NORMAN, Okla.— Buddy Hield's results have usually caught up with his imagination.
This season has surpassed even his wildest dreams as Oklahoma heads to the Final Four this week.
Hield said when he came back to Oklahoma, he knew he had to average at least 17 points per game.
"Maybe 19, 20 points," he said. "To average 25 on a nightly basis is kind of tough to do. Everybody's coming at you, and you've still got to put up huge numbers. It's a blessing."
Oklahoma's run to the Final Four has reassured Hield that he made the right decision. The Sooners are rolling and now, the native of The Bahamas is a projected lottery pick after being considered a late first-round or early second-round pick a year ago.
"I can't be more happy than this," he said.
Oklahoma assistant coach Chris Crutchfield said Hield has improved because he put in the time.
"He's been special because he's worked harder," Crutchfield said. "His drive has been way more than anybody else I've coached."
Hield shoots 46.5 percent and leads the nation with 4.1 3-pointers per game. He has been at his best in key moments. He scored 46 points at Kansas, made seven of his eight 3-pointers in the second half on his way to 32 points against LSU, hit a game-winning three against Texas and scored 39 in the Big 12 Tournament against Iowa State.
In the tournament, he's scored big against VCU and Oregon. A repeat against Villanova could lift his team to the title game Monday against the winner between North Carolina and Syracuse.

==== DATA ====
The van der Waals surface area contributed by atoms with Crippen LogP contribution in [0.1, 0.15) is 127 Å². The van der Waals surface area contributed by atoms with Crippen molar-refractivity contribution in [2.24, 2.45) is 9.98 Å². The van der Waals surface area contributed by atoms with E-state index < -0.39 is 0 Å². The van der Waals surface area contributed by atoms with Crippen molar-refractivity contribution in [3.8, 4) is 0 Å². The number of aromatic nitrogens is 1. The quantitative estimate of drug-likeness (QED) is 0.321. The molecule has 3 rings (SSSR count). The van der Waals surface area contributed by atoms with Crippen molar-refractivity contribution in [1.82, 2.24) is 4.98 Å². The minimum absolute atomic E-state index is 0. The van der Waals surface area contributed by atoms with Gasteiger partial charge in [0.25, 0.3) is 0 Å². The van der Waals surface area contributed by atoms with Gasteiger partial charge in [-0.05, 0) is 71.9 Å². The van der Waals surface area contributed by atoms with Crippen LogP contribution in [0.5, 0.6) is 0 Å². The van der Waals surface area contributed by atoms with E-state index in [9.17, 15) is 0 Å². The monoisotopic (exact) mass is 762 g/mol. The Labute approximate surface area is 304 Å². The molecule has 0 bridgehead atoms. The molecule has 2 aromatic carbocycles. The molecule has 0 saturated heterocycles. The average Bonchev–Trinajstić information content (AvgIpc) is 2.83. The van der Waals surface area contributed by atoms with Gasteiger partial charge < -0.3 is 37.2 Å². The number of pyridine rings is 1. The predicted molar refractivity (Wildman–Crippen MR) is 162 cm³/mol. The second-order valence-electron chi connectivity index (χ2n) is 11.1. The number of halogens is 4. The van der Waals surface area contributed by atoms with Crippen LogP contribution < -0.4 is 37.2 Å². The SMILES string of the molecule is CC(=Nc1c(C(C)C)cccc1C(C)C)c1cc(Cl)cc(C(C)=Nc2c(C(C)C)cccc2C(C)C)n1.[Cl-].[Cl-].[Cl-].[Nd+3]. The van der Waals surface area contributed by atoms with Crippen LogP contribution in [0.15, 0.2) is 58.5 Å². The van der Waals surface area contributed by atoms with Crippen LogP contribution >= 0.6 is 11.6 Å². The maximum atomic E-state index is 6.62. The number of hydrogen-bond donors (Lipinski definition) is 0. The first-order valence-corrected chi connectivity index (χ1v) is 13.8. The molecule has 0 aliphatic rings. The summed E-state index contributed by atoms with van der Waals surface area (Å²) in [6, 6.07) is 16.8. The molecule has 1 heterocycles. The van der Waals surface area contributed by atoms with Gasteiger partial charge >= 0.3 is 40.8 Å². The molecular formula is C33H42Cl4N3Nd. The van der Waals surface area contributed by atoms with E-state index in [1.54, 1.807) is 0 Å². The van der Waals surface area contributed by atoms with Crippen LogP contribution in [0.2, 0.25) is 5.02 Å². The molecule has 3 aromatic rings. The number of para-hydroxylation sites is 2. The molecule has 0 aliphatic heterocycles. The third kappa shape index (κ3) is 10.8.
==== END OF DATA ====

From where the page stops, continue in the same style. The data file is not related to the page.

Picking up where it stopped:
"A lot of times you talk about guys, especially good players, who have 'it," Crutchfield said. "You can't put a tag on it."
Hield was mostly a slasher as a freshman, when he started about half the games. He worked on his shot mechanics and became more of a spot-up shooter as a sophomore. Kruger said Hield also was persistent with the mental game.
"After every practice — and it sounds like I'm exaggerating, but no, it was after every practice — 'Coach, what do I need to work on? What do I need to do?'" Oklahoma coach Lon Kruger said.
Hield learned to better balance his shooting and attacking during the second half of his junior year and was named Big 12 Player of the Year. That's when he thought it might be time to head to the NBA. After listening to evaluators, he stayed.
"I know I needed to improve, but I wanted to go so badly," he said. "I was just caught up in the moment, and I saw friends going, and I thought, 'OK, it's your turn, too.' But I had to be patient."
He improved his dribble in traffic, became a stronger finisher at the rim, improved his movement away from the ball and learned to create more space when closely covered.
"A lot of times, young people go in the gym and do the things they're most comfortable doing," Kruger said. "Players that keep getting better are going to the gym and working on things that they're less comfortable doing."
Hield also improved his shot. He was named conference player of the year again and has continued to elevate his game as defenses tried to find new ways to slow him down.
Kruger said his game has even changed in the last month, saying Hield Is separating more from defenders without the ball by changing pace and direction.
"He's got a good feel for what he needs to do to get open," Kruger said.
This article was written by Cliff Brunt from The Associated Press and was legally licensed through the NewsCred publisher network.